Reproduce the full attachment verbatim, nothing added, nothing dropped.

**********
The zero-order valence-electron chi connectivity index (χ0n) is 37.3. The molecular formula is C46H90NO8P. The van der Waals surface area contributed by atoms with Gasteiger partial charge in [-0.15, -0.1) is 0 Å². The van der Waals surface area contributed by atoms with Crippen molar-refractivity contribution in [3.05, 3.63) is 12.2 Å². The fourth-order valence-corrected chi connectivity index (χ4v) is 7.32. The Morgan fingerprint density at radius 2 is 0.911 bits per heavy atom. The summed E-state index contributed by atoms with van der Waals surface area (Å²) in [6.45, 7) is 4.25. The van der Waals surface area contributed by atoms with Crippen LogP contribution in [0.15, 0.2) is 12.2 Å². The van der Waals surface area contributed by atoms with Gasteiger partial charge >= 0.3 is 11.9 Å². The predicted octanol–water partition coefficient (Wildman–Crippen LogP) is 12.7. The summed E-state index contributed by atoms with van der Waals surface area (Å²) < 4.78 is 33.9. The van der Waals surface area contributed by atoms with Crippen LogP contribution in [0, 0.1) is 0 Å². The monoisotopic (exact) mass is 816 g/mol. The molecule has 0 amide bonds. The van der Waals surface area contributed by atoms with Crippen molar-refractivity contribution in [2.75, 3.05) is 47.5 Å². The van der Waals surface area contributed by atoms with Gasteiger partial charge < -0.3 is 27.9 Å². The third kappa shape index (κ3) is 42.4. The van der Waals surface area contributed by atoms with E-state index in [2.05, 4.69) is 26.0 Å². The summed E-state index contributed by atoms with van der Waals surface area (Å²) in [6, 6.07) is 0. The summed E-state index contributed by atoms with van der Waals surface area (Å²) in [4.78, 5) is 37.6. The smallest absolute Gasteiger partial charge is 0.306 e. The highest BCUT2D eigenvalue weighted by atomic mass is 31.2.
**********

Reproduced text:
The zero-order valence-electron chi connectivity index (χ0n) is 37.3. The molecular formula is C46H90NO8P. The van der Waals surface area contributed by atoms with Gasteiger partial charge in [-0.15, -0.1) is 0 Å². The van der Waals surface area contributed by atoms with Crippen molar-refractivity contribution in [3.05, 3.63) is 12.2 Å². The fourth-order valence-corrected chi connectivity index (χ4v) is 7.32. The Morgan fingerprint density at radius 2 is 0.911 bits per heavy atom. The summed E-state index contributed by atoms with van der Waals surface area (Å²) in [6.45, 7) is 4.25. The van der Waals surface area contributed by atoms with Crippen LogP contribution in [0.15, 0.2) is 12.2 Å². The van der Waals surface area contributed by atoms with Gasteiger partial charge >= 0.3 is 11.9 Å². The predicted octanol–water partition coefficient (Wildman–Crippen LogP) is 12.7. The summed E-state index contributed by atoms with van der Waals surface area (Å²) < 4.78 is 33.9. The van der Waals surface area contributed by atoms with Crippen LogP contribution in [0, 0.1) is 0 Å². The monoisotopic (exact) mass is 816 g/mol. The molecule has 0 amide bonds. The van der Waals surface area contributed by atoms with Crippen molar-refractivity contribution in [2.75, 3.05) is 47.5 Å². The van der Waals surface area contributed by atoms with Gasteiger partial charge < -0.3 is 27.9 Å². The third kappa shape index (κ3) is 42.4. The van der Waals surface area contributed by atoms with E-state index in [2.05, 4.69) is 26.0 Å². The summed E-state index contributed by atoms with van der Waals surface area (Å²) in [6, 6.07) is 0. The summed E-state index contributed by atoms with van der Waals surface area (Å²) in [4.78, 5) is 37.6. The smallest absolute Gasteiger partial charge is 0.306 e. The highest BCUT2D eigenvalue weighted by atomic mass is 31.2.